During my senior year at college, I enrolled at a local Bible college for a 12-week leadership certificate. It was based on John C Maxwell’s Equip. The most important lesson I learned was everyone is a leader and we all have different spheres of influence.
John C Maxwell is an excellent teacher. But looking back, I believe my terrible theology of work has its roots in that leadership certificate. What was meant for good became a thorn in my flesh.
“God did not call all of us to be pastors and church leaders. He called some to the marketplace. Your work is your pulpit. And everything you do, is a reflection of your faith.”
Back then, I was a student. So, I figured my schoolwork was my pulpit. I worked hard because I wanted to demonstrate the greatness of God. After all, a good sermon was academic excellence.
Sadly, this theology of work took me away from the grace of God because my faith became tied to my performance.
So, then how do you view your work? Do you believe your work is your pulpit?
Bad Theology of Work, Chasing Idols
After college, I quickly enrolled for a Masters of Philosophy in Chemistry. I worked very hard, too hard that I had to quit 18 months later. I thought getting an MPhil made my ministry more influential.
But a good theology of work should not put more emphasis on but Christ. It’s about experiencing, exploring and expressing the life of Christ at your workplace. That is, it’s about becoming one with Christ and not one with your work system.
Three years later, I was awarded a prestigious scholarship, the world renowned Fulbright Fellowship. Finally, my sphere of influence was growing. God had rewarded me for my faithfulness, I thought. God had expanded my territory, my pulpit was now bigger.
But, was that true?
I thought I had to show God’s power during my PhD studies. But God took it as an opportunity to turn upside-down my theology of work.
First year, I had to take a number of classes, I did not do any research.
Second year, I did a lot of work in the lab with no success. I was chasing shadows.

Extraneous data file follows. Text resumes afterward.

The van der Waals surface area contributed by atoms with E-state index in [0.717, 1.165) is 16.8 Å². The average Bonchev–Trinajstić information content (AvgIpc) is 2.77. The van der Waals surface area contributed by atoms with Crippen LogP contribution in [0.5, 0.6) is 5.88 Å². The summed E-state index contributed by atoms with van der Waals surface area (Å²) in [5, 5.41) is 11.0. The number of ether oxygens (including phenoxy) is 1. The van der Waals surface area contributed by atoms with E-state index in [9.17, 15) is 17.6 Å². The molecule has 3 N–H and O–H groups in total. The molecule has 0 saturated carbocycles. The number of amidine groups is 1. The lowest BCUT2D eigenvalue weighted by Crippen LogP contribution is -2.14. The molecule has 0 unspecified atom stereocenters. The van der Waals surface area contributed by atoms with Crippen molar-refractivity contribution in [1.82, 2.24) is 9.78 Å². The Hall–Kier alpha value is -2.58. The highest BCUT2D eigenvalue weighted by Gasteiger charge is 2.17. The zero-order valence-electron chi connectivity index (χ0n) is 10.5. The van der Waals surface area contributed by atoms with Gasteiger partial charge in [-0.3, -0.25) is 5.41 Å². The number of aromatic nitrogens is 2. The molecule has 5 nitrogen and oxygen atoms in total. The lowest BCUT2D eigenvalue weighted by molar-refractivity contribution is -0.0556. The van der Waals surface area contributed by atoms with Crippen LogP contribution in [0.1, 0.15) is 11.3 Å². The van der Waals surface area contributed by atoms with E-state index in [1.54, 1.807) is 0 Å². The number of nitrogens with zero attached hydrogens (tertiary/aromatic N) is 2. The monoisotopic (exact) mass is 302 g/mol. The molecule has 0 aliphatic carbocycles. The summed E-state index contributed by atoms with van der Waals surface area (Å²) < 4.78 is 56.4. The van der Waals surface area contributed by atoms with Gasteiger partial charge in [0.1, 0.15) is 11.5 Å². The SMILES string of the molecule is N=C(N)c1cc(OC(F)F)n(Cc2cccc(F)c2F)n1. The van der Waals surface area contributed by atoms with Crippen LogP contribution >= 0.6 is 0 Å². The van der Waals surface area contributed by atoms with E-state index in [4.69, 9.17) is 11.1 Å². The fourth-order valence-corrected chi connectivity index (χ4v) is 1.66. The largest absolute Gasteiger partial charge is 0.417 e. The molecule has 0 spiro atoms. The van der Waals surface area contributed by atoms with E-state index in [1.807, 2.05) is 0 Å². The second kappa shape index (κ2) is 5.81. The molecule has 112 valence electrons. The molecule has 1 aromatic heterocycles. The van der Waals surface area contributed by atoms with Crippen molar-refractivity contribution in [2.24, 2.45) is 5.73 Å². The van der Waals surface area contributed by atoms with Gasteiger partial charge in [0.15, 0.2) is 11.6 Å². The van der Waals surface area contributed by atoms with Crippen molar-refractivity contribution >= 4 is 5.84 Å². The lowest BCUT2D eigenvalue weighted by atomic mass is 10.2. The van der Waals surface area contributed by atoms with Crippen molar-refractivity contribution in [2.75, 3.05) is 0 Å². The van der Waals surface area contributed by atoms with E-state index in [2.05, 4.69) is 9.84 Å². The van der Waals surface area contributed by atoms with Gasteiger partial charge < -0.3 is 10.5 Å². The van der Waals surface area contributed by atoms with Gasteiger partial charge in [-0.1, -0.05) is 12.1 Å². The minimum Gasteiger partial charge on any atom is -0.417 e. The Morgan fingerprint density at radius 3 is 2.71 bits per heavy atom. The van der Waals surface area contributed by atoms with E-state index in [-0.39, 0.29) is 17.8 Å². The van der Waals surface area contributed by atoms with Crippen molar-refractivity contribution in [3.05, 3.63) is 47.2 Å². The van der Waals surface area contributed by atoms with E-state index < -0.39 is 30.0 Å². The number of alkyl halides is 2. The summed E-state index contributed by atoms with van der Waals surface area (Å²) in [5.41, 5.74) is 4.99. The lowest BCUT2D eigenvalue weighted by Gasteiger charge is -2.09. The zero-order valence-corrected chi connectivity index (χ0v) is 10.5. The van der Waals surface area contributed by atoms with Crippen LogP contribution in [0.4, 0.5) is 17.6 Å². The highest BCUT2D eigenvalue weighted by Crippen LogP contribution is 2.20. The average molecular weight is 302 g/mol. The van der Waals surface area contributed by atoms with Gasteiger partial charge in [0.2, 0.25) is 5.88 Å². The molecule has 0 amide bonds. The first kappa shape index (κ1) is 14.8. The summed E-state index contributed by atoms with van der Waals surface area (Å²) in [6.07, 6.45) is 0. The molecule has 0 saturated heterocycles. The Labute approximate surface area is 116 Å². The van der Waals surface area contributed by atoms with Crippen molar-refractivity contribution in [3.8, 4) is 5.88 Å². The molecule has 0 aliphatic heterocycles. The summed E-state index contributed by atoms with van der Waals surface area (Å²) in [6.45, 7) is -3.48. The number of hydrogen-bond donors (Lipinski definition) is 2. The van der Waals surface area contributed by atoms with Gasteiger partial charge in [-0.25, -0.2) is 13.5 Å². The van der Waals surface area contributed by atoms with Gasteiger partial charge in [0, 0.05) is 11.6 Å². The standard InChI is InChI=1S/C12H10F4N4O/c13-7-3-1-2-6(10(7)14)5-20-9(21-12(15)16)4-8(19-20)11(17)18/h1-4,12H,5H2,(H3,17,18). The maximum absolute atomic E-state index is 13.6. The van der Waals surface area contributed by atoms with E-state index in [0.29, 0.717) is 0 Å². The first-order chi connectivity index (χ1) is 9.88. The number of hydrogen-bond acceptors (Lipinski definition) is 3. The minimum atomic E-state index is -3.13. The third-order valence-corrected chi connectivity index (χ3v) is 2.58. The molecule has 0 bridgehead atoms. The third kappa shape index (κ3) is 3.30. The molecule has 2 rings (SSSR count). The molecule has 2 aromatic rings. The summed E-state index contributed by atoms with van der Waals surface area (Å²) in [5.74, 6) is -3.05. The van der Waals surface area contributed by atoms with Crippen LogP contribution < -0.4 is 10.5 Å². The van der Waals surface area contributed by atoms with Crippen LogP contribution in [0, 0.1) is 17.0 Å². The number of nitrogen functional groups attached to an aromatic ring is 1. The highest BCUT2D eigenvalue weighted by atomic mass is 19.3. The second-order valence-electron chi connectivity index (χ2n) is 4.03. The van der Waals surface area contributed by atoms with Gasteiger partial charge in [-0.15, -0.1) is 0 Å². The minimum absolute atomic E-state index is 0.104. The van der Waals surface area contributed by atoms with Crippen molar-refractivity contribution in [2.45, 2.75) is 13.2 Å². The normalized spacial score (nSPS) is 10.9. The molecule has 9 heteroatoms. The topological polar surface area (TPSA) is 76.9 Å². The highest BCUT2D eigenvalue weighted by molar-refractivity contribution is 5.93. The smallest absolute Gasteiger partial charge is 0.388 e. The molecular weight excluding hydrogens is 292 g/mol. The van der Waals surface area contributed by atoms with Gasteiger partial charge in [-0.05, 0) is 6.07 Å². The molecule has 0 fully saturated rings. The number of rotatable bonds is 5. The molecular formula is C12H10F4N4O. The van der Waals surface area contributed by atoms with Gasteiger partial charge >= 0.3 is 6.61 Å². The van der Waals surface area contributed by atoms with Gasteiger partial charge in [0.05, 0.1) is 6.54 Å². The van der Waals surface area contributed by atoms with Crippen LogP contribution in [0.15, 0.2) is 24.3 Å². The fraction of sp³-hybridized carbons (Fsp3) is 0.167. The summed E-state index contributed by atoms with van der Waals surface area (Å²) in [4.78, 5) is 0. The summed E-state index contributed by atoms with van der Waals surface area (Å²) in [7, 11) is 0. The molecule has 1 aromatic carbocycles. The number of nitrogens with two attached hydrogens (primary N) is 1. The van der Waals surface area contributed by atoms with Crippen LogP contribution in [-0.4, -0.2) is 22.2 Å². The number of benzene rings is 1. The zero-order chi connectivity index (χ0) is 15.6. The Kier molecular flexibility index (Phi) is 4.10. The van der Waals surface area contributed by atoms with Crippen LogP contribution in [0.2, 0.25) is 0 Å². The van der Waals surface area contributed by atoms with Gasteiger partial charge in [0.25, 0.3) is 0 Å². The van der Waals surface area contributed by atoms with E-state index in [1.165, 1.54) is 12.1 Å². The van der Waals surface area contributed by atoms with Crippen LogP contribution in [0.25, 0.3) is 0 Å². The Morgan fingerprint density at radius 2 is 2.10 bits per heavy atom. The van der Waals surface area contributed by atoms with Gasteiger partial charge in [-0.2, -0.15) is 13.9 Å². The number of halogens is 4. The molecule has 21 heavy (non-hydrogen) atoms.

Third year, I did a lot of work and published one paper in a very good journal.
Fourth year, I was discouraged, depressed and demotivated.
And by the time I graduated, I thought I was the worst student.
My theology of work did not have room for God’s grace. It was a Christianized American dream. I didn’t need God. But during my PhD studies, God reminded me how much I needed him in my work.
Your Work Should Be A Christ-centered Pulpit
I thought my performance at work displeased God. When my experiments failed, I felt guilt for being a poor example of a Christian. With each problem, I was convinced my pulpit had been desecrated.
I did not realize that Christ did not preach to be an example, but to give faith. The pulpit is a place of faith where we put aside our abilities and cling to the Cross. It is a place for the public proclamation of redemption.
The message of the Gospel is a message of redemption, Christ buying unproductive people like me. Making the most of our time.
This is the message given by a gospel centered pulpit. So, if my work is my pulpit, then it should demonstrate redemption. It’s about Christ turning unproductive labor into a pinnacle of faith.
For a while, I never thought I would graduate. Then Christ reminded me, one publication I had was a result of only one month’s work. The second publication also one month. Third publication came out of helping others. Christ indeed redeemed my work.
Walking into the lab and doing my research demanded faith. I had to trust God will prosper all the works of my hands. It meant with every beaker I held and every acid I poured, I had to believe in God’s plan.
My work is not a pulpit for head bashing and condemnation. It is a ministry of liberty, declaring the unfathomable grace of God and faith in Jesus Christ. My work is a message of hope, faith and love in the Holy Spirit. My work is a pulpit, and I am the congregation.
Commit your work to the Lord , and your plans will be established. Proverbs 16:3